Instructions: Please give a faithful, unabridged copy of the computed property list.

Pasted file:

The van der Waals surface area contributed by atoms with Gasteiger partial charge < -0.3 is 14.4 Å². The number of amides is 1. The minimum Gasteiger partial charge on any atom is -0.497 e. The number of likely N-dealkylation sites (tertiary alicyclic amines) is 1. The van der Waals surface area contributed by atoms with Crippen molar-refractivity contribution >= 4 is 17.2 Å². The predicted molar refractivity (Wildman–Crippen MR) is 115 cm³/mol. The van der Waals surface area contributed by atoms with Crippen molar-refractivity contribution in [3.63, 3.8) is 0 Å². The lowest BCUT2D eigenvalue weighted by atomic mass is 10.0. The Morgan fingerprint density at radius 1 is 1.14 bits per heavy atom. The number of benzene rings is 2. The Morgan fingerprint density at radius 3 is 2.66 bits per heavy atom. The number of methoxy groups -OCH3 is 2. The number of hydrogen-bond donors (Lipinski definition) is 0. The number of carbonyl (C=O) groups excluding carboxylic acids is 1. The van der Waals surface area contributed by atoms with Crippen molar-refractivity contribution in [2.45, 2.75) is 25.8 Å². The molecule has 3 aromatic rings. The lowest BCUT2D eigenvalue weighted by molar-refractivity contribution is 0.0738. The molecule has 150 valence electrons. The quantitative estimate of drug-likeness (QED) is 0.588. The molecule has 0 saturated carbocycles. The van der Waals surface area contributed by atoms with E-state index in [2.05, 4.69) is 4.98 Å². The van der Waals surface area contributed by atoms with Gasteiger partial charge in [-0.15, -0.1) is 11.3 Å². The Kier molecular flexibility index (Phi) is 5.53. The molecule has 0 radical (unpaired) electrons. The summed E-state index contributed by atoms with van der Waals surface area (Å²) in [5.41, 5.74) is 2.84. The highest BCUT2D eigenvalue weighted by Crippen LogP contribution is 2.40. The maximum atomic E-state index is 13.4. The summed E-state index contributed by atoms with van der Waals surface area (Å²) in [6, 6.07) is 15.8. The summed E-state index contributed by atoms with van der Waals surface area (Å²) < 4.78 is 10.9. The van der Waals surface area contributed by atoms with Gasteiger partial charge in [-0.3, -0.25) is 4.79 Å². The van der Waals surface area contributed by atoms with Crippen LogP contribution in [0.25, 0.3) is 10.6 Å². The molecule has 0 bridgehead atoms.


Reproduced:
The van der Waals surface area contributed by atoms with Gasteiger partial charge < -0.3 is 14.4 Å². The number of amides is 1. The minimum Gasteiger partial charge on any atom is -0.497 e. The number of likely N-dealkylation sites (tertiary alicyclic amines) is 1. The van der Waals surface area contributed by atoms with Crippen molar-refractivity contribution >= 4 is 17.2 Å². The predicted molar refractivity (Wildman–Crippen MR) is 115 cm³/mol. The van der Waals surface area contributed by atoms with Crippen molar-refractivity contribution in [3.63, 3.8) is 0 Å². The lowest BCUT2D eigenvalue weighted by atomic mass is 10.0. The Morgan fingerprint density at radius 1 is 1.14 bits per heavy atom. The number of benzene rings is 2. The Morgan fingerprint density at radius 3 is 2.66 bits per heavy atom. The number of methoxy groups -OCH3 is 2. The number of hydrogen-bond donors (Lipinski definition) is 0. The number of carbonyl (C=O) groups excluding carboxylic acids is 1. The van der Waals surface area contributed by atoms with Crippen molar-refractivity contribution in [2.45, 2.75) is 25.8 Å². The molecule has 3 aromatic rings. The lowest BCUT2D eigenvalue weighted by molar-refractivity contribution is 0.0738. The molecule has 150 valence electrons. The quantitative estimate of drug-likeness (QED) is 0.588. The molecule has 0 saturated carbocycles. The van der Waals surface area contributed by atoms with E-state index in [2.05, 4.69) is 4.98 Å². The van der Waals surface area contributed by atoms with Gasteiger partial charge in [-0.15, -0.1) is 11.3 Å². The Kier molecular flexibility index (Phi) is 5.53. The molecule has 0 radical (unpaired) electrons. The summed E-state index contributed by atoms with van der Waals surface area (Å²) in [5.41, 5.74) is 2.84. The highest BCUT2D eigenvalue weighted by Crippen LogP contribution is 2.40. The maximum atomic E-state index is 13.4. The summed E-state index contributed by atoms with van der Waals surface area (Å²) in [6, 6.07) is 15.8. The summed E-state index contributed by atoms with van der Waals surface area (Å²) < 4.78 is 10.9. The van der Waals surface area contributed by atoms with Gasteiger partial charge in [-0.3, -0.25) is 4.79 Å². The van der Waals surface area contributed by atoms with Crippen LogP contribution in [0.25, 0.3) is 10.6 Å². The molecule has 0 bridgehead atoms.